Missouri's governor Jay Nixon on Tuesday signed a law that made it the first state to bar pension advances — a practice wherein retirees are offered a lump sum in exchange for signing over all or part of their income stream — for public workers.
“This practice is bad for consumers. It preys on a vulnerable population, and it's bad for retirement security in general,” Missouri's Treasurer Clint Zweifel, who championed House Bill 1217, said in an interview.
Indeed, the Government Accountability Office on Monday released a study that found that exploitative business practices abound in the world of pension advance transactions. The GAO identified at least 38 companies — at least 21 of which are related to each other in ways that aren't apparent to consumers — that operate in this space, noting that “some targeted financially vulnerable consumers with poor or bad credit nationwide.”
The GAO received pension advance offers from six out of 19 pension advance companies, and the deals were unfavorable compared to other financial products, including loans and lump-sum options through a pension plan. For instance, the investigation revealed that the effective interest rate on pension advances ranged from 27% to 46% — two to three times higher than the legal usury rates set by states.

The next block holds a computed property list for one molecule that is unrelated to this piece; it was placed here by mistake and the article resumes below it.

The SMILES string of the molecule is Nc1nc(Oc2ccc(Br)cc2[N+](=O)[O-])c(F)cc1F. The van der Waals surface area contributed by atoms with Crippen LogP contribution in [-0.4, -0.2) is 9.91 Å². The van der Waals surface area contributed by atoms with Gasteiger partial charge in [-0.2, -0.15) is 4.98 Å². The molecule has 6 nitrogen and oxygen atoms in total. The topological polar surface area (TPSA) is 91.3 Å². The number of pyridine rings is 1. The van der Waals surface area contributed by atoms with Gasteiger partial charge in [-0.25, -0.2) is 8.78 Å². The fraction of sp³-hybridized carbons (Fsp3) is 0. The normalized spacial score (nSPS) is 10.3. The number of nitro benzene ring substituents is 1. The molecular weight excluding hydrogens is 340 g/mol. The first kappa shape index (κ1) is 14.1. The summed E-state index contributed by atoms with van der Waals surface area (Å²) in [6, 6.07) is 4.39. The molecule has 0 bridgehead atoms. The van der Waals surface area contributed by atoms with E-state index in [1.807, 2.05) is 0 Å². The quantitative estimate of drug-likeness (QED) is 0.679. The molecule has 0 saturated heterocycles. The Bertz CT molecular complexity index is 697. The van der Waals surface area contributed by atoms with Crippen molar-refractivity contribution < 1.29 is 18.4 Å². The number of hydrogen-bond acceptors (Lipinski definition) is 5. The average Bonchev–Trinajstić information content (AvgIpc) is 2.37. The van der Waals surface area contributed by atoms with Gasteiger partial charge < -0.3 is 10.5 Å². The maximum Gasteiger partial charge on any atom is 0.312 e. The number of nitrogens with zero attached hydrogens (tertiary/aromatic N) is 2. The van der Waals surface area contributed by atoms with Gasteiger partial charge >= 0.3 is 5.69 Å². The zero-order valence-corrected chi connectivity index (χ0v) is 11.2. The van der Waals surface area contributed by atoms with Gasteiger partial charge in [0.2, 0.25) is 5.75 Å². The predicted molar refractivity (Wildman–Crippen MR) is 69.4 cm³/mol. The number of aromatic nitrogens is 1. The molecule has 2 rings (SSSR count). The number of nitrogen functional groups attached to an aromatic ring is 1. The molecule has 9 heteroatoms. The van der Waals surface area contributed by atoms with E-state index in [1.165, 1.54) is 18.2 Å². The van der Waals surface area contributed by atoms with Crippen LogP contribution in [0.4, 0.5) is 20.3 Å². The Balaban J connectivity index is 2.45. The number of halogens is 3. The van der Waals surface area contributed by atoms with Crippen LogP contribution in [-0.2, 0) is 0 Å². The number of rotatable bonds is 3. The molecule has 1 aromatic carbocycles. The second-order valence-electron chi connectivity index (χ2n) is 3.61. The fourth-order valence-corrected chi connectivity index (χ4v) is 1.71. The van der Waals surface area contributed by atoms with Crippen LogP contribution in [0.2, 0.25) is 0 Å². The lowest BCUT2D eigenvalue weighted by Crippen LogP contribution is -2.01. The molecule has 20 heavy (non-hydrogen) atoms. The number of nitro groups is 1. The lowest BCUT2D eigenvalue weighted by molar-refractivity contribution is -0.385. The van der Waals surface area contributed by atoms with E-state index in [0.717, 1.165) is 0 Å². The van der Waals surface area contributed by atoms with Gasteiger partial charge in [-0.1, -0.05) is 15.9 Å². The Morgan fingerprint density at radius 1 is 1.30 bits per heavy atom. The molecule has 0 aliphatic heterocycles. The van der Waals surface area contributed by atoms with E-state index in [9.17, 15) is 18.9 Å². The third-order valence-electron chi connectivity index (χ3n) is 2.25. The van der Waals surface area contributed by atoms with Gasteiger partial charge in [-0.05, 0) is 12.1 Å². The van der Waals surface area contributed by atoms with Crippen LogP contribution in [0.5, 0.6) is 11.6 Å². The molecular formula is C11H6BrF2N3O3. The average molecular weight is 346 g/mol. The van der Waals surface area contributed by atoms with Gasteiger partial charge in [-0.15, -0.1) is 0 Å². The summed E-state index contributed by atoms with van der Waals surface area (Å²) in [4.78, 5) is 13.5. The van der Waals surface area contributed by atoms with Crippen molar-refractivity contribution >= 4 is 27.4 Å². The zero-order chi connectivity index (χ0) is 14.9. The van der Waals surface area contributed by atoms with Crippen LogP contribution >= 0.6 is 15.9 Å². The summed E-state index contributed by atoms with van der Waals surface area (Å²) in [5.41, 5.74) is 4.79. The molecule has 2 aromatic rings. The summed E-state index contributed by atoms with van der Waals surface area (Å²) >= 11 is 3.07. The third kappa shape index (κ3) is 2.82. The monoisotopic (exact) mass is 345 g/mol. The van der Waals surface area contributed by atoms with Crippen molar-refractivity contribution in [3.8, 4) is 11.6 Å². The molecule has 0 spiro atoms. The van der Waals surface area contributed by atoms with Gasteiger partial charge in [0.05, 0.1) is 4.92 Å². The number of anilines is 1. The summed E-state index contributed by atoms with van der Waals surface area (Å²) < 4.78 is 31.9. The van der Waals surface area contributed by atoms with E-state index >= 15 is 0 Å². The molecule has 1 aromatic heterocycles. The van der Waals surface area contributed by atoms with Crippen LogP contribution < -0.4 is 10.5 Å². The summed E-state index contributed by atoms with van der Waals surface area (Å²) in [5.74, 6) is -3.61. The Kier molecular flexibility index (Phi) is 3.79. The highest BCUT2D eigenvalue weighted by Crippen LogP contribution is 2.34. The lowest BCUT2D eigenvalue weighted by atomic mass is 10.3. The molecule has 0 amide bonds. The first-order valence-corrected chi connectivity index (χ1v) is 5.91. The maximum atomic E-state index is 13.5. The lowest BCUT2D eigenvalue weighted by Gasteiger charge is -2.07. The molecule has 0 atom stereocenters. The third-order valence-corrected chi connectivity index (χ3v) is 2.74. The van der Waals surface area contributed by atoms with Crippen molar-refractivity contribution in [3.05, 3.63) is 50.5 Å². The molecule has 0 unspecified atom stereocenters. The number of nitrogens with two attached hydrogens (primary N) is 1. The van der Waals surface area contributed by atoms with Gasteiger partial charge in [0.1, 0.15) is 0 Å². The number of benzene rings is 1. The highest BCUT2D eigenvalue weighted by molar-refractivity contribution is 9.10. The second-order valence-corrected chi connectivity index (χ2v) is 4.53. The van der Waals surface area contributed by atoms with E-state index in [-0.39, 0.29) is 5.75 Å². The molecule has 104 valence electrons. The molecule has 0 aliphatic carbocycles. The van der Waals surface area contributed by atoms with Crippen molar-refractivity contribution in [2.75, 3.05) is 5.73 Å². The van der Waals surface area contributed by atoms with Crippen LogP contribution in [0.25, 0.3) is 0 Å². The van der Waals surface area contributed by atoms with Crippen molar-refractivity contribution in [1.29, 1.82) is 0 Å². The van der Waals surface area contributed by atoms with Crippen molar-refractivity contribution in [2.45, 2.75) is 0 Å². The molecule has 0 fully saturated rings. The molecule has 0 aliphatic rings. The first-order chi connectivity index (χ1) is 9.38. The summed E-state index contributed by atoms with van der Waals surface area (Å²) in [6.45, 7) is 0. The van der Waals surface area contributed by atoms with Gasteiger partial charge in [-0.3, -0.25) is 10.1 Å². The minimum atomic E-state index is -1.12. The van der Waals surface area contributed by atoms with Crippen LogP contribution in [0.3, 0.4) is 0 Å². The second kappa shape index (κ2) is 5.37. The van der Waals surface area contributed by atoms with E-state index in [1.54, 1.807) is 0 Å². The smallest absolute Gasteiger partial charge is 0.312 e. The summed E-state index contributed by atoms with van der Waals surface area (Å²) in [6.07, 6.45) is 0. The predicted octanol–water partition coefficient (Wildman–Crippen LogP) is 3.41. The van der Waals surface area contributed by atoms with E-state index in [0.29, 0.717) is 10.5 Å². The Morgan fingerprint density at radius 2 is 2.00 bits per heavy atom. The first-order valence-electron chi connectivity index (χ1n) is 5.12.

At the same time, investors who were snapping up the pension streams were earning attractive yields that were as high as 7% — which is still beating most fixed-income investments that are on the market these days.
Mr. Zweifel called for an outright ban of the pension advance business for public employees after observing that some of these companies were trying to do business in Missouri. Effectively, there was an underworld of pension advance firms that were advertising their services on Craigslist in the state, he said.
“They were operating under the radar in many ways,” Mr. Zweifel said. “[The pension advances] weren't loans, but they weren't a security. State securities regulators couldn't regulate them, and at the same time they're not regulated by the banking laws.”
Though the Show Me State is the first to outright bar these pension advances, Vermont was the first to regulate the practice, enacting a law in April that will treat these advances in a way that's similar to lending.
Last year, federal legislators placed a sharp focus on pension advances following a series of reports that involved retirees selling off portions of future pension income for lump sums. The Senate Committee on Health, Education, Labor and Pensions in May 2013 pushed state attorneys general to turn up information on these practices.
Further, last year the Securities and Exchange Commission warned retirees of the consequences of selling either their pension or a structured settlement to an investor in exchange for a lump sum.